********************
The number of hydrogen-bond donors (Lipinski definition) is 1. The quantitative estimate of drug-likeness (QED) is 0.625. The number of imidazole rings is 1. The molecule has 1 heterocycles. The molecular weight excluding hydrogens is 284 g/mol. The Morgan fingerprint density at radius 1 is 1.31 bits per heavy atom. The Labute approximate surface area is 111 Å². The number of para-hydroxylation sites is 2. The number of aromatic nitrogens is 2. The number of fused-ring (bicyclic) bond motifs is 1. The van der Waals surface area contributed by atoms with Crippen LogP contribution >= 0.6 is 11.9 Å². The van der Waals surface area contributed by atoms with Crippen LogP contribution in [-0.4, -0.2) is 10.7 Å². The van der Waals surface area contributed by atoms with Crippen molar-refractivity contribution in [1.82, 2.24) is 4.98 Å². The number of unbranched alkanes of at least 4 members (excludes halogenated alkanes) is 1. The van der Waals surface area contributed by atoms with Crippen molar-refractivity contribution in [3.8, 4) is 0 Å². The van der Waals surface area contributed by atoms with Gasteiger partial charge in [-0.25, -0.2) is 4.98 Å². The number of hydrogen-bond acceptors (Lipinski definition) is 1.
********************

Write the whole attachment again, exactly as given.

The number of hydrogen-bond donors (Lipinski definition) is 1. The quantitative estimate of drug-likeness (QED) is 0.625. The number of imidazole rings is 1. The molecule has 1 heterocycles. The molecular weight excluding hydrogens is 284 g/mol. The Morgan fingerprint density at radius 1 is 1.31 bits per heavy atom. The Labute approximate surface area is 111 Å². The number of para-hydroxylation sites is 2. The number of aromatic nitrogens is 2. The number of fused-ring (bicyclic) bond motifs is 1. The van der Waals surface area contributed by atoms with Crippen LogP contribution >= 0.6 is 11.9 Å². The van der Waals surface area contributed by atoms with Crippen LogP contribution in [-0.4, -0.2) is 10.7 Å². The van der Waals surface area contributed by atoms with Crippen molar-refractivity contribution in [1.82, 2.24) is 4.98 Å². The number of unbranched alkanes of at least 4 members (excludes halogenated alkanes) is 1. The van der Waals surface area contributed by atoms with Crippen molar-refractivity contribution in [3.8, 4) is 0 Å². The van der Waals surface area contributed by atoms with Gasteiger partial charge in [-0.25, -0.2) is 4.98 Å². The number of hydrogen-bond acceptors (Lipinski definition) is 1.